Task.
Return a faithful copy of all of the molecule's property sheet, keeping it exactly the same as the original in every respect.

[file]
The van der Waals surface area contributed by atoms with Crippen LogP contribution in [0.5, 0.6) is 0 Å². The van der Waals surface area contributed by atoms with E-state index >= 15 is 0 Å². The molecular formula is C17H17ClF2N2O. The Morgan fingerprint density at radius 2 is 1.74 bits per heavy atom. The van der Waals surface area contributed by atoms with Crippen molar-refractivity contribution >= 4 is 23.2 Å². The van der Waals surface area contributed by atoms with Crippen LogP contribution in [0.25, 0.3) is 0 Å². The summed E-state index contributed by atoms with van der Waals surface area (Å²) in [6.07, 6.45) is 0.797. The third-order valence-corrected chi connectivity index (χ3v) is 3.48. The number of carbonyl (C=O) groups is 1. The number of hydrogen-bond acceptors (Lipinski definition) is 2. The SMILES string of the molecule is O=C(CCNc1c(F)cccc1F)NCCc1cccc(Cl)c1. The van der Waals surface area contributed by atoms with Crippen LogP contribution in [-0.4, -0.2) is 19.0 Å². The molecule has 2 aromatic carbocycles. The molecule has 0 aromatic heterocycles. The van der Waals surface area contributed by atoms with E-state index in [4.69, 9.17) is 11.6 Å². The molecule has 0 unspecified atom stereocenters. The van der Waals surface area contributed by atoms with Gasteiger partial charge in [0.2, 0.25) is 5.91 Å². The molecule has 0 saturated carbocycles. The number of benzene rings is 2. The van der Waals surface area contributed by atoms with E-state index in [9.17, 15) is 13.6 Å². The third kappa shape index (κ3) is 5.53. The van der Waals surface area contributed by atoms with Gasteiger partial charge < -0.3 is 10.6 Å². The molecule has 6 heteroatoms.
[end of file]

The van der Waals surface area contributed by atoms with Crippen LogP contribution in [0.5, 0.6) is 0 Å². The van der Waals surface area contributed by atoms with E-state index >= 15 is 0 Å². The molecular formula is C17H17ClF2N2O. The Morgan fingerprint density at radius 2 is 1.74 bits per heavy atom. The van der Waals surface area contributed by atoms with Crippen molar-refractivity contribution >= 4 is 23.2 Å². The van der Waals surface area contributed by atoms with Crippen LogP contribution in [0.25, 0.3) is 0 Å². The summed E-state index contributed by atoms with van der Waals surface area (Å²) in [6.07, 6.45) is 0.797. The third-order valence-corrected chi connectivity index (χ3v) is 3.48. The number of carbonyl (C=O) groups is 1. The number of hydrogen-bond acceptors (Lipinski definition) is 2. The SMILES string of the molecule is O=C(CCNc1c(F)cccc1F)NCCc1cccc(Cl)c1. The van der Waals surface area contributed by atoms with Crippen LogP contribution in [-0.4, -0.2) is 19.0 Å². The molecule has 2 aromatic carbocycles. The molecule has 0 aromatic heterocycles. The van der Waals surface area contributed by atoms with E-state index in [4.69, 9.17) is 11.6 Å². The molecule has 0 unspecified atom stereocenters. The van der Waals surface area contributed by atoms with Gasteiger partial charge in [0.2, 0.25) is 5.91 Å². The molecule has 0 saturated carbocycles. The number of benzene rings is 2. The van der Waals surface area contributed by atoms with E-state index in [9.17, 15) is 13.6 Å². The third kappa shape index (κ3) is 5.53. The van der Waals surface area contributed by atoms with Gasteiger partial charge < -0.3 is 10.6 Å². The molecule has 6 heteroatoms.